John Trumbull Birthplace
John Trumbull Birthplace
|Location||Town Common, Lebanon, Connecticut|
|Area||3 acres (1.2 ha)|
|Part of||Lebanon Green Historic District (#79002666)|
|NRHP Reference #||66000883|
|Added to NRHP||October 15, 1966|
|Designated NHL||December 21, 1965|
|Designated CP||June 4, 1979|
The John Trumbull Birthplace, also known as the Governor Jonathan Trumbull House, is a historic house museum on the Lebanon Green in Lebanon, Connecticut. Built in 1735 by Joseph Trumbull as a wedding present for his son Jonathan (1710-1785), the house was a center of political and military strategy during the American Revolutionary War, when Jonathan Trumbull was Governor of Connecticut. It was also the birthplace of John Trumbull (1756-1843), an artist known for his depictions of the war and its people. The house was designated a National Historic Landmark in 1965.
The house is a 2-1/2 story wood frame structure, five bays wide, with a side gable roof, wooden clapboard siding, and a large central chimney. Its centered entrance is flanked by fluted pilasters and topped by a transom window and an entablature. Two ells extend back from the house, joining it to another small cottage, used as a caretaker's residence. The first floor of the interior is divided into a parlor, dining room, and bedroom, with a kitchen and pantry in the ell. The second floor, in addition to bedrooms, has a secret "bolthole" chamber which Governor Trumbull used as an office. The house includes a selection of Trumbull possessions, as well as other period items.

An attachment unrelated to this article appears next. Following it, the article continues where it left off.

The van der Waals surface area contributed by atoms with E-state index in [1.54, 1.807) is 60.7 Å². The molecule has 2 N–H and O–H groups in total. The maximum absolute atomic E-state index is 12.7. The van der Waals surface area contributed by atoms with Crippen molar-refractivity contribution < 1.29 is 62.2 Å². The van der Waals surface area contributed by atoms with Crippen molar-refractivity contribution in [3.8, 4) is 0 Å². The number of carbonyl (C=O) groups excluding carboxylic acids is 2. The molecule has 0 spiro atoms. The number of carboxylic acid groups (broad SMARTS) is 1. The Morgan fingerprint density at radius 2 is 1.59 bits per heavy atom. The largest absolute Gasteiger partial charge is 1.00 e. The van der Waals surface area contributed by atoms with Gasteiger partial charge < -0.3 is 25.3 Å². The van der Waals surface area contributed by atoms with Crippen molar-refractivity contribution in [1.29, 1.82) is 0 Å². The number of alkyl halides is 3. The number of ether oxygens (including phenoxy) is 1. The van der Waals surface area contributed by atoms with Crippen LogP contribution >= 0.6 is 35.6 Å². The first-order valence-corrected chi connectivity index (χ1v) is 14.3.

Joseph Trumbull built the house in 1735, when his son Jonathan married Faith Robinson. Jonathan Trumbull was elected governor of the Connecticut Colony in 1769, and became the first governor of the independent state of Connecticut in 1776. One of Lebanon's leading citizens, he was also a successful merchant, managing his affairs from this house. During the years of the American Revolutionary War (1775–83) many meetings took place either here or in the adjacent War Office, which was originally connected to the house by a secret passage, and it functioned as a major logistical center for the northern states. A troop of French Army cavalry was stationed on the Lebanon Green during the winter of 1780-81, and these troops joined those of the Comte de Rochambeau when he marched through in 1781 en route to the Siege of Yorktown.
Jonathan's son John Trumbull was born in the house June 6, 1756. He would go on to serve as an aide to George Washington in the war, and he was commissioned in the 19th century to paint four of the eight historical paintings which adorn the United States Capitol rotunda. He also painted portraits of many of the war's military leaders.
The house was moved several hundred feet to its present location in 1830. The Connecticut chapter of the Daughters of the American Revolution purchased the property in 1934, and have operated it since then as a historic house museum. The property is open to the public on weekends from May through October.
- List of National Historic Landmarks in Connecticut
- March Route of Rochambeau's army
- List of historic sites preserved along Rochambeau's route
- National Register of Historic Places listings in New London County, Connecticut
- National Park Service (2007-01-23). "National Register Information System". National Register of Historic Places. National Park Service.
- "John Trumbull Birthplace". National Historic Landmark summary listing. National Park Service. Retrieved 2007-10-03.
- Blanche Higgins Schroer and Charles Snell (January 7, 1975). "National Register of Historic Places Inventory-Nomination: John Trumbull Birthplace / Governor Jonathan Trumbull House" (pdf). National Park Service. and Accompanying 7 photos, exterior, from 1964, 1967, and 1974. (3.03 MB)
- "Today in History: June 6". The Library of Congress. 2007-06-01. Retrieved 2 January 2008.